Liz Marchi: Working in Yoga Pants

By LIZ MARCHI

I was fortunate enough to be in the Leadership America Class of 1999.  Corporate women from all over America spent a year learning about and exploring business and policy issues and hearing from successful women all over the country.  Our class project was “Dress for Success.”  One of the barriers for women entering the work place was appropriate attire so we took that on as a problem to solve.

As I embrace the changes of aging, working in yoga pants has to be one of the best!

My southerness was all about great clothes, in fact I was “best dressed” in my high school class.  I am sure that is no longer a superlative category.  But what’s great about yoga pants, other than they are comfortable, is that I don’t use any mental energy getting dressed on days when I work from the barn.  Working to focus my mental energy on things that matter is like a new habit.

Working in Yoga pants is the minimum viable way to dress.  So much we do in our lives and in our businesses doesn’t add value to our purpose.  I work every day to think about what adds to the life I want to live as I age.  This leads me to Christmas.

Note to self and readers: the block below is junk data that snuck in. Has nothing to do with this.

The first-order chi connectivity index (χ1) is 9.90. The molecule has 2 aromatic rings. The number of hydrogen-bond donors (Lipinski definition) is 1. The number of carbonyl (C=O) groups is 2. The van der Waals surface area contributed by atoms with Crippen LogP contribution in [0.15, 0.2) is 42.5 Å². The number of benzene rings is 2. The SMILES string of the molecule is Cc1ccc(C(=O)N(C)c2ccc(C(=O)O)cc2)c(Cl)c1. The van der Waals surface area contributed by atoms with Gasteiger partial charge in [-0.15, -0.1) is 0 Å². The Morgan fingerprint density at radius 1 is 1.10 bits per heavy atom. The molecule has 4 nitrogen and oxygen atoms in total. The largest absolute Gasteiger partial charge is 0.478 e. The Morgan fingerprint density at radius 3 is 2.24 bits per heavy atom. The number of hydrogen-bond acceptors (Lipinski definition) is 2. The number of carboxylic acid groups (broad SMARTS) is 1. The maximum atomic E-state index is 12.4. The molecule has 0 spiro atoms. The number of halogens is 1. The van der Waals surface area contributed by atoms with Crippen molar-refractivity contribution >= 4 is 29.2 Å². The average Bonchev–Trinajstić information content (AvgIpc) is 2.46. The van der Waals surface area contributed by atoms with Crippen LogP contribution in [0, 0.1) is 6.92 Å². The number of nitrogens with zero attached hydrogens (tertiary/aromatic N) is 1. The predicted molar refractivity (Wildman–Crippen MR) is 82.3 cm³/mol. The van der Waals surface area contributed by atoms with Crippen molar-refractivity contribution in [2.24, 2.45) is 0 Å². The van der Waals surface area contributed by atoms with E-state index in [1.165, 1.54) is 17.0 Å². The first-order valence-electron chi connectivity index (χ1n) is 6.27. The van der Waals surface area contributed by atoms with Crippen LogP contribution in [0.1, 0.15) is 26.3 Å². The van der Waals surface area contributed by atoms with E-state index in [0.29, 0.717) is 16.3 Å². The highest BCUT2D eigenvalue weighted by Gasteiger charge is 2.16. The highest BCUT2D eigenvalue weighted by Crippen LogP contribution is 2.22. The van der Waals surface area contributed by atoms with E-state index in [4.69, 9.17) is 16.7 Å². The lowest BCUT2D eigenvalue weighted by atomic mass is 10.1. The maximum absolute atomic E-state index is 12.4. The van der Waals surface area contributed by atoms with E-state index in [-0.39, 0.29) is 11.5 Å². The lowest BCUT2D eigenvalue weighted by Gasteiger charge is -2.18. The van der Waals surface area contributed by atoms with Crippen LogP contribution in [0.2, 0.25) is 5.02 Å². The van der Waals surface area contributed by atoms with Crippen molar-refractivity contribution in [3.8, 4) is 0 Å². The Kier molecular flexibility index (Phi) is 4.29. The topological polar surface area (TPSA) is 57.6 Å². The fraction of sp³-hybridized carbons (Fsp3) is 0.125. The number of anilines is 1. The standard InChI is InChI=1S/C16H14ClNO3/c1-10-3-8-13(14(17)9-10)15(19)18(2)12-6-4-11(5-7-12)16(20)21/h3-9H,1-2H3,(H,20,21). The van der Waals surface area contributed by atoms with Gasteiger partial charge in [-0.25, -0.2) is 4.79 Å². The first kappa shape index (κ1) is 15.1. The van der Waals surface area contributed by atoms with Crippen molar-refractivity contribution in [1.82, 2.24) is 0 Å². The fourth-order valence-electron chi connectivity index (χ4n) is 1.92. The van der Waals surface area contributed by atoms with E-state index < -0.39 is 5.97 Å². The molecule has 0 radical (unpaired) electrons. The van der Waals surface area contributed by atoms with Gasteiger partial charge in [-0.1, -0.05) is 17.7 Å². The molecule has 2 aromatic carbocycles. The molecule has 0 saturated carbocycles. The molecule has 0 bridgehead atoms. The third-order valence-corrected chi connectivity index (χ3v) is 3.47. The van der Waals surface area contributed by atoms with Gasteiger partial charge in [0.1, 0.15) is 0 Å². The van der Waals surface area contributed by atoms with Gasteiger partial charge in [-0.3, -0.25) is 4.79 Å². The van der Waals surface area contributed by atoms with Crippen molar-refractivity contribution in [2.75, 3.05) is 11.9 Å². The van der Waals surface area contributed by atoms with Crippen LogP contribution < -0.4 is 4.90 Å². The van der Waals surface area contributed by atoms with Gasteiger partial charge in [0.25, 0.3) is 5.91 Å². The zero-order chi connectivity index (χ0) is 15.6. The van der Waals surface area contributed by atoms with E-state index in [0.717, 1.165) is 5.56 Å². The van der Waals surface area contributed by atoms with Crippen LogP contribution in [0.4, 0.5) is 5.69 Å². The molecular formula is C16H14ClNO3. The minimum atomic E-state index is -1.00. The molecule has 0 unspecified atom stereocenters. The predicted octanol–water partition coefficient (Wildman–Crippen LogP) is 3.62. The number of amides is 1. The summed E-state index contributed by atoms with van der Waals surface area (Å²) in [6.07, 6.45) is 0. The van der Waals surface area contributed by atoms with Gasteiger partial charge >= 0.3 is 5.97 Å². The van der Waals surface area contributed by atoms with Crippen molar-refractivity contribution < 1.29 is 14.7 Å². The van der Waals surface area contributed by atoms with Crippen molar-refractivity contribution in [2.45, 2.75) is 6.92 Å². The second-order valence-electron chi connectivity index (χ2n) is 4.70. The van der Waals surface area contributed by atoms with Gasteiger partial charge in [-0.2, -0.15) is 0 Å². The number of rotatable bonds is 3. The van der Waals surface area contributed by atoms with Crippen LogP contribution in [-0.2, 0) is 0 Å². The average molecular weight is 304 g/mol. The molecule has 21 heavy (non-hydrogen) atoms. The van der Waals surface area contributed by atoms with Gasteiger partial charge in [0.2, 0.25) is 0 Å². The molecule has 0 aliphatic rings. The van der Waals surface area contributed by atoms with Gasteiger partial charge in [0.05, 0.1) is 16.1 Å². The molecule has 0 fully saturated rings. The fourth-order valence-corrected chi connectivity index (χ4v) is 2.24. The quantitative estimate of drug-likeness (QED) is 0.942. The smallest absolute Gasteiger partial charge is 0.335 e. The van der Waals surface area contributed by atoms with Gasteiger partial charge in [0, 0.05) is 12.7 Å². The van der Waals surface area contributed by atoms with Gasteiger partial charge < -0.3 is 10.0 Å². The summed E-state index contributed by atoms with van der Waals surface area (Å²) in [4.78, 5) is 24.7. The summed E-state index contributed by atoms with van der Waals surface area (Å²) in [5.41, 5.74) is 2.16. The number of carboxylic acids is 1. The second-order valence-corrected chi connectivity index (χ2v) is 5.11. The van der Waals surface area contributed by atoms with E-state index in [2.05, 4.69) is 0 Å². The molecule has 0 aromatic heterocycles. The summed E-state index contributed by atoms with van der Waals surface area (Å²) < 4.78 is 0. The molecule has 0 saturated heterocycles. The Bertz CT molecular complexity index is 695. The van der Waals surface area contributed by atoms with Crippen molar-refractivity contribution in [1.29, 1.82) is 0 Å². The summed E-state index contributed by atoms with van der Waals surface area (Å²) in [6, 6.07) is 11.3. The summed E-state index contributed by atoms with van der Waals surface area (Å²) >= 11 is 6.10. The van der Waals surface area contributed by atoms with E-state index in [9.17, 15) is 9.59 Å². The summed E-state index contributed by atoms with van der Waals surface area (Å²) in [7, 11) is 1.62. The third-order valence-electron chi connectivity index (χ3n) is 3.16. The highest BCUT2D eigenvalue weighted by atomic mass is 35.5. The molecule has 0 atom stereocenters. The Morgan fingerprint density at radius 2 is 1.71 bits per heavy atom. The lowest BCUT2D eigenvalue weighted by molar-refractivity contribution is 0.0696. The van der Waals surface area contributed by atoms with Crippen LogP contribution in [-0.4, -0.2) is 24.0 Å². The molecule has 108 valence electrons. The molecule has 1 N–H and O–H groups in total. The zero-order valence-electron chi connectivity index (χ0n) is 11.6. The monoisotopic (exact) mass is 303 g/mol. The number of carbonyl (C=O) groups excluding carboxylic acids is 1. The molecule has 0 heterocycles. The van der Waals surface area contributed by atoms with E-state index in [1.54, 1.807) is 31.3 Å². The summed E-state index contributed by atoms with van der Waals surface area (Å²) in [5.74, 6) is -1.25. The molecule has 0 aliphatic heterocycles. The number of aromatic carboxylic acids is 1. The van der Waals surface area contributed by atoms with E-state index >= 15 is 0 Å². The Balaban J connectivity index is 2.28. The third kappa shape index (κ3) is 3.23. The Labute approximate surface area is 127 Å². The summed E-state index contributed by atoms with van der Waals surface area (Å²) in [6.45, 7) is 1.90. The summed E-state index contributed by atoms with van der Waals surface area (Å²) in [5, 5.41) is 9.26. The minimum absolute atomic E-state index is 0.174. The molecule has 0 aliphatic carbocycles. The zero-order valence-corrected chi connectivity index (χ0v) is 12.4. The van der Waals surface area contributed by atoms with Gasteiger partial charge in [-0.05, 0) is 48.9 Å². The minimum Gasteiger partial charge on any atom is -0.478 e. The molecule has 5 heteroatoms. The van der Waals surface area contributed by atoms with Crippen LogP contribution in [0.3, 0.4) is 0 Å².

Liz Marchi Christmas on the ranch
I have always loved Christmas.  My girls will tell you that Elvis’s Christmas CD’s broke out the Saturday after Thanksgiving.  My years at the ranch, I get out and put up the garland, the bows and the lights (wearing yoga pants) because growing up the south I could only dream of a “white Christmas.”  This year was a struggle.  I scaled down a bit but did spend all day Sunday, a high of 16, outside decorating.

Why?  We have grandchildren and, although I haven’t come to grips with that role, I do know that I want them to see Nana Liz and Poppy Jon’s house as fun place to visit.  I remember as a child, how much I loved to see the lights at my Grandmother’s house in the Alabama countryside.

So dressing the house for Christmas will continue for a few more years, if I am lucky.

Snowman Liz Marchi

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Liz-MarchiLiz Marchi lives on a ranch in Polson, Montana  with her husband Jon. She is the Fund Coordinator for the Frontier Angel Fund and spends a lot of time thinking and learning about entrepreneurs, the economy and Montana’s unique place in the world. She has three daughters and a stepson and daughter and a grandchild.  She graduated from Hollins College and is entering the final quarter of life…unless we go intoovertime.